The Korean American Dream: Immigrants and Small Business in New York City

By Kyeyoung Park | Go to book overview

[7]
Conceptions of Race and Ethnicity:
Workplace Encounters

Koreans arriving at J.F.K. International Airport are impressed by the diversity of people in America. When they settle in the multiethnic community of Queens, questions arise. Who are these other people? Who are we? In "Poem by a Yellow Woman," Sook Ryul Ryu ( 1996) considers their ethnic dilemma:

When colored friends are making a rainbow coalition,
my yellow people wonder whether yellow is on the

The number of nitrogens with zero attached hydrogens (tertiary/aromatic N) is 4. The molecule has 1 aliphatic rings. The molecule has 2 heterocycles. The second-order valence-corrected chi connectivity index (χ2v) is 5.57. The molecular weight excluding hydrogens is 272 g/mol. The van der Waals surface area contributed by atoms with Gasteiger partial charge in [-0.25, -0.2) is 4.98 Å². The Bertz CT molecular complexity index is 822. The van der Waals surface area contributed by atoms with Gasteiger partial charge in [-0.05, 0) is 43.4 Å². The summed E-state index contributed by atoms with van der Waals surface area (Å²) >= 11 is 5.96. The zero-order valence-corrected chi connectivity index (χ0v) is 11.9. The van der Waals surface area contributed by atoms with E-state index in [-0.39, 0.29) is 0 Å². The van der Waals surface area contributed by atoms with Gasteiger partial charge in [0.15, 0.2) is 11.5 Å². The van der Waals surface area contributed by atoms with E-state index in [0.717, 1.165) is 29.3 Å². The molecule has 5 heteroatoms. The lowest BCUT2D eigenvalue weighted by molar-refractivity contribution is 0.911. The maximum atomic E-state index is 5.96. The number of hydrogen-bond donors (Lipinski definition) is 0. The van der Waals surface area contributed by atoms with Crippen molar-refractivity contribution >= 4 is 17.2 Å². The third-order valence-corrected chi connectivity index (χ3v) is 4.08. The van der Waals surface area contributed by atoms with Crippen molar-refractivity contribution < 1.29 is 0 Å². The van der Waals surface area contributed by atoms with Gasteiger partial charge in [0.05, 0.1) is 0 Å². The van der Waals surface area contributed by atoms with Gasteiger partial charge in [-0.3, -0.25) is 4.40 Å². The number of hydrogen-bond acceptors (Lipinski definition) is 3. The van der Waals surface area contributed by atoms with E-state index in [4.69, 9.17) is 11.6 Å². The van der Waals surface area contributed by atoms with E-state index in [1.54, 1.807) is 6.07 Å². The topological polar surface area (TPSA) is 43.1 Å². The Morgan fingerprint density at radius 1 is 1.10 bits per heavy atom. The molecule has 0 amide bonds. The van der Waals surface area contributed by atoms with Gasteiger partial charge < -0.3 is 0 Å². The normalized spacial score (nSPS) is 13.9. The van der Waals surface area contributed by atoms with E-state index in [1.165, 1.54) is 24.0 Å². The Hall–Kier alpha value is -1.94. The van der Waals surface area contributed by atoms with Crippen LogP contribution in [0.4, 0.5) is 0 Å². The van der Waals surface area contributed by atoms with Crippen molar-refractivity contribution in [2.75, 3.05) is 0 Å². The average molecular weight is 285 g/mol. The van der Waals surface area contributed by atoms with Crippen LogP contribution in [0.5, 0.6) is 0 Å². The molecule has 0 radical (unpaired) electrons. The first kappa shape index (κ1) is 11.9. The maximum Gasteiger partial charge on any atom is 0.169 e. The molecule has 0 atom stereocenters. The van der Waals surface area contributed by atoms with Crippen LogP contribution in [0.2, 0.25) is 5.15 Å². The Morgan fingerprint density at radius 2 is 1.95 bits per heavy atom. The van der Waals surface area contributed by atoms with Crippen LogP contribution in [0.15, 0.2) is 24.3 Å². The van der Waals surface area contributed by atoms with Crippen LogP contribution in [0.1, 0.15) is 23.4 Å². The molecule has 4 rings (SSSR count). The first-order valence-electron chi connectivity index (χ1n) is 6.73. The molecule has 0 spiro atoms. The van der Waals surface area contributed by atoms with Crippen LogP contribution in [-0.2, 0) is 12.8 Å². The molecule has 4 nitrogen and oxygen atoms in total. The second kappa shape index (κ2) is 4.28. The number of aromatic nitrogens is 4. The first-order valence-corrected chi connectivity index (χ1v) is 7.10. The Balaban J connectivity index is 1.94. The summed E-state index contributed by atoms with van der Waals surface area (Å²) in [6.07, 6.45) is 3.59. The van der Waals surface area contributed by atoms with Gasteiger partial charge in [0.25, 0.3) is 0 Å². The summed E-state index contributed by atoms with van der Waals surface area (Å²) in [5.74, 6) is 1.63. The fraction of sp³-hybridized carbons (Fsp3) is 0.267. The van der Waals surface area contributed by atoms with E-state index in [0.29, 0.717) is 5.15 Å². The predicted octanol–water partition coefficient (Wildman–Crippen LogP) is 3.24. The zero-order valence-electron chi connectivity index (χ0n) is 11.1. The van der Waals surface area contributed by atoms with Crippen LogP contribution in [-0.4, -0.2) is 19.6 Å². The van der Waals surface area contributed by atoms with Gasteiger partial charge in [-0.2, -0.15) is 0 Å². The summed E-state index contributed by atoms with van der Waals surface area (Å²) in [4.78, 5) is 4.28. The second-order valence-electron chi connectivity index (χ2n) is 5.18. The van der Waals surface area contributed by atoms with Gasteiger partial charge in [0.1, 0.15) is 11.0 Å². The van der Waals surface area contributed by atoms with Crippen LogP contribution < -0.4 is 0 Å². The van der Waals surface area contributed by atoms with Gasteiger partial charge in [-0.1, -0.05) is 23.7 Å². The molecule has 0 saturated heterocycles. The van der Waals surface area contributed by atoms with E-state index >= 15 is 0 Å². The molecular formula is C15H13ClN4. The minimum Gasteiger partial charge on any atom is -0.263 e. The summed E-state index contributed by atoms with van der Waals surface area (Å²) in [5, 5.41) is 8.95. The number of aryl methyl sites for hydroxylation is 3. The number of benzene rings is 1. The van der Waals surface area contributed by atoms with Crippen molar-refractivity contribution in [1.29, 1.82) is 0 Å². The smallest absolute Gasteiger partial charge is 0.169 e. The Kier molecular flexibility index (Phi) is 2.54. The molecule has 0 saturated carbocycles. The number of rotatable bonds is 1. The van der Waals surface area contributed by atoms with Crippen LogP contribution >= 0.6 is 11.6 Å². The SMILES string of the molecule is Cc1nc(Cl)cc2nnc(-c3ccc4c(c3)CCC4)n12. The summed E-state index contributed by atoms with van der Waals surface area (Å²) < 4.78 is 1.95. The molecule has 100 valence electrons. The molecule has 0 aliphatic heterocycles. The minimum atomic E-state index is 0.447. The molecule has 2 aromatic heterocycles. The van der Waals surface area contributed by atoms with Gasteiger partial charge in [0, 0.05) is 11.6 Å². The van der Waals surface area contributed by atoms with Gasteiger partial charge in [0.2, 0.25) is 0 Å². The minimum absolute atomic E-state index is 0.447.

rainbow.

They think the lighter the skin, the closer to heaven,
the darker the skin, the closer to hell.

They decide yellow is in between.

So they smile at white and frown at black.

They make money in the hope of becoming a majority
and forget about the minority,

And now here I am torn between
my own self-flattery and my own revolt.

In this chapter I explore how Koreans answer questions of ethnicity as they meet people of other ethnic backgrounds. In general, their experience in small business enterprises appears to structure emergent ideologies of race and ethnicity. In addition, neighborhood, school, church, and other settings provide contexts for building relations between Korean immigrants and other ethnicities. (For more about ethnic encounters in the neighborhood, see Chapter 8.)

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